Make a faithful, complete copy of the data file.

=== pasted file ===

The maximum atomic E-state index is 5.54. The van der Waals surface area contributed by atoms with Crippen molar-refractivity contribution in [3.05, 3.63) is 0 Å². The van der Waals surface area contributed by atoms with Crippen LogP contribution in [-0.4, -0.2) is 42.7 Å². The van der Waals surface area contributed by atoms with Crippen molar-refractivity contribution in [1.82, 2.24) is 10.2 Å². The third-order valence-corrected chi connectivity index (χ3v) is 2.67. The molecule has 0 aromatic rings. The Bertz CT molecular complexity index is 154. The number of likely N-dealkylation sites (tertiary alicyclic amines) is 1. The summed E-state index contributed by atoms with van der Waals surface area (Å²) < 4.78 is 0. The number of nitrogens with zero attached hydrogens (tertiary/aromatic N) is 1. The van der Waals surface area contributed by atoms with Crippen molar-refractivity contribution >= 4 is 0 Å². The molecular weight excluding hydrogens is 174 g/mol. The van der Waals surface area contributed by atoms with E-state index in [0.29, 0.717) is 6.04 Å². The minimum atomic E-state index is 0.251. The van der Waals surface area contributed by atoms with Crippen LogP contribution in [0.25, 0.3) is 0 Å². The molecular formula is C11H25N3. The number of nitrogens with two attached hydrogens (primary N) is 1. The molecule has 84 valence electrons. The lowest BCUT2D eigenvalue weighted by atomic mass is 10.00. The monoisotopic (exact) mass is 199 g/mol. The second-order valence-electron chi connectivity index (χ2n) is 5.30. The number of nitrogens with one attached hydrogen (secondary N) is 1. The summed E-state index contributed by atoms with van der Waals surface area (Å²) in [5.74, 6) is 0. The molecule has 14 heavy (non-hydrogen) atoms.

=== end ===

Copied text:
The maximum atomic E-state index is 5.54. The van der Waals surface area contributed by atoms with Crippen molar-refractivity contribution in [3.05, 3.63) is 0 Å². The van der Waals surface area contributed by atoms with Crippen LogP contribution in [-0.4, -0.2) is 42.7 Å². The van der Waals surface area contributed by atoms with Crippen molar-refractivity contribution in [1.82, 2.24) is 10.2 Å². The third-order valence-corrected chi connectivity index (χ3v) is 2.67. The molecule has 0 aromatic rings. The Bertz CT molecular complexity index is 154. The number of likely N-dealkylation sites (tertiary alicyclic amines) is 1. The summed E-state index contributed by atoms with van der Waals surface area (Å²) < 4.78 is 0. The number of nitrogens with zero attached hydrogens (tertiary/aromatic N) is 1. The van der Waals surface area contributed by atoms with Crippen molar-refractivity contribution >= 4 is 0 Å². The molecular weight excluding hydrogens is 174 g/mol. The van der Waals surface area contributed by atoms with E-state index in [0.29, 0.717) is 6.04 Å². The minimum atomic E-state index is 0.251. The van der Waals surface area contributed by atoms with Crippen LogP contribution in [0.25, 0.3) is 0 Å². The molecular formula is C11H25N3. The number of nitrogens with two attached hydrogens (primary N) is 1. The molecule has 84 valence electrons. The lowest BCUT2D eigenvalue weighted by atomic mass is 10.00. The monoisotopic (exact) mass is 199 g/mol. The second-order valence-electron chi connectivity index (χ2n) is 5.30. The number of nitrogens with one attached hydrogen (secondary N) is 1. The summed E-state index contributed by atoms with van der Waals surface area (Å²) in [5.74, 6) is 0. The molecule has 14 heavy (non-hydrogen) atoms.